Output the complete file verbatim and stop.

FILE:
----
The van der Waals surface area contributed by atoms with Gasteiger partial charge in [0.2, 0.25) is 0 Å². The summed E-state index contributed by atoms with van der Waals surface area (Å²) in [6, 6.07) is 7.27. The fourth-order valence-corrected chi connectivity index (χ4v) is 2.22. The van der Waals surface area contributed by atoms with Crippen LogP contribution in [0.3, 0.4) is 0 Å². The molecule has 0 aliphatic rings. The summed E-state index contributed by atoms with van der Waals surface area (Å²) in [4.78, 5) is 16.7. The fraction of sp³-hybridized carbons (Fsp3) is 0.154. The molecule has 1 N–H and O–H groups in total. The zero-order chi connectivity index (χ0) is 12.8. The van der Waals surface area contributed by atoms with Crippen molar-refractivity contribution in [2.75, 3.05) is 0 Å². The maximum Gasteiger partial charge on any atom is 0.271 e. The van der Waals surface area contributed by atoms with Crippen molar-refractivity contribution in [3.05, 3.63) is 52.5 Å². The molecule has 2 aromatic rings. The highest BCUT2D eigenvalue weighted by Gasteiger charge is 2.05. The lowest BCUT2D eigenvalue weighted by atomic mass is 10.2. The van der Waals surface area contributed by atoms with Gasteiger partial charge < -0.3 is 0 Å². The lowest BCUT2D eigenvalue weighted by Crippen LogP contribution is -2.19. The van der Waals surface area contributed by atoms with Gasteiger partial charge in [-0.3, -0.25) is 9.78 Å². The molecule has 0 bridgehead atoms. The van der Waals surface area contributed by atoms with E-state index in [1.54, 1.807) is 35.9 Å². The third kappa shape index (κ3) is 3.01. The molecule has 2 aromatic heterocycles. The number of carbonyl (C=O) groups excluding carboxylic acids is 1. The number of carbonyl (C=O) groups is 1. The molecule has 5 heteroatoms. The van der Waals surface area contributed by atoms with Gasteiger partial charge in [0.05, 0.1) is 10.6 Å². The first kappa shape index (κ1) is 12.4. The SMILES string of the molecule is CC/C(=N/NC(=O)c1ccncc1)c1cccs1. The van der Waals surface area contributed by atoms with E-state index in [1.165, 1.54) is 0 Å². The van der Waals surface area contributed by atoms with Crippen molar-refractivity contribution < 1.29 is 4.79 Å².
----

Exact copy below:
The van der Waals surface area contributed by atoms with Gasteiger partial charge in [0.2, 0.25) is 0 Å². The summed E-state index contributed by atoms with van der Waals surface area (Å²) in [6, 6.07) is 7.27. The fourth-order valence-corrected chi connectivity index (χ4v) is 2.22. The van der Waals surface area contributed by atoms with Crippen LogP contribution in [0.3, 0.4) is 0 Å². The molecule has 0 aliphatic rings. The summed E-state index contributed by atoms with van der Waals surface area (Å²) in [4.78, 5) is 16.7. The fraction of sp³-hybridized carbons (Fsp3) is 0.154. The molecule has 1 N–H and O–H groups in total. The zero-order chi connectivity index (χ0) is 12.8. The van der Waals surface area contributed by atoms with Crippen molar-refractivity contribution in [2.75, 3.05) is 0 Å². The maximum Gasteiger partial charge on any atom is 0.271 e. The van der Waals surface area contributed by atoms with Crippen molar-refractivity contribution in [3.05, 3.63) is 52.5 Å². The molecule has 2 aromatic rings. The highest BCUT2D eigenvalue weighted by Gasteiger charge is 2.05. The lowest BCUT2D eigenvalue weighted by atomic mass is 10.2. The van der Waals surface area contributed by atoms with Gasteiger partial charge < -0.3 is 0 Å². The lowest BCUT2D eigenvalue weighted by Crippen LogP contribution is -2.19. The van der Waals surface area contributed by atoms with Gasteiger partial charge in [-0.3, -0.25) is 9.78 Å². The molecule has 0 bridgehead atoms. The van der Waals surface area contributed by atoms with E-state index in [1.54, 1.807) is 35.9 Å². The third kappa shape index (κ3) is 3.01. The molecule has 2 aromatic heterocycles. The number of carbonyl (C=O) groups excluding carboxylic acids is 1. The number of carbonyl (C=O) groups is 1. The molecule has 5 heteroatoms. The van der Waals surface area contributed by atoms with Gasteiger partial charge in [0.05, 0.1) is 10.6 Å². The first kappa shape index (κ1) is 12.4. The SMILES string of the molecule is CC/C(=N/NC(=O)c1ccncc1)c1cccs1. The van der Waals surface area contributed by atoms with E-state index in [1.165, 1.54) is 0 Å². The van der Waals surface area contributed by atoms with Crippen molar-refractivity contribution < 1.29 is 4.79 Å².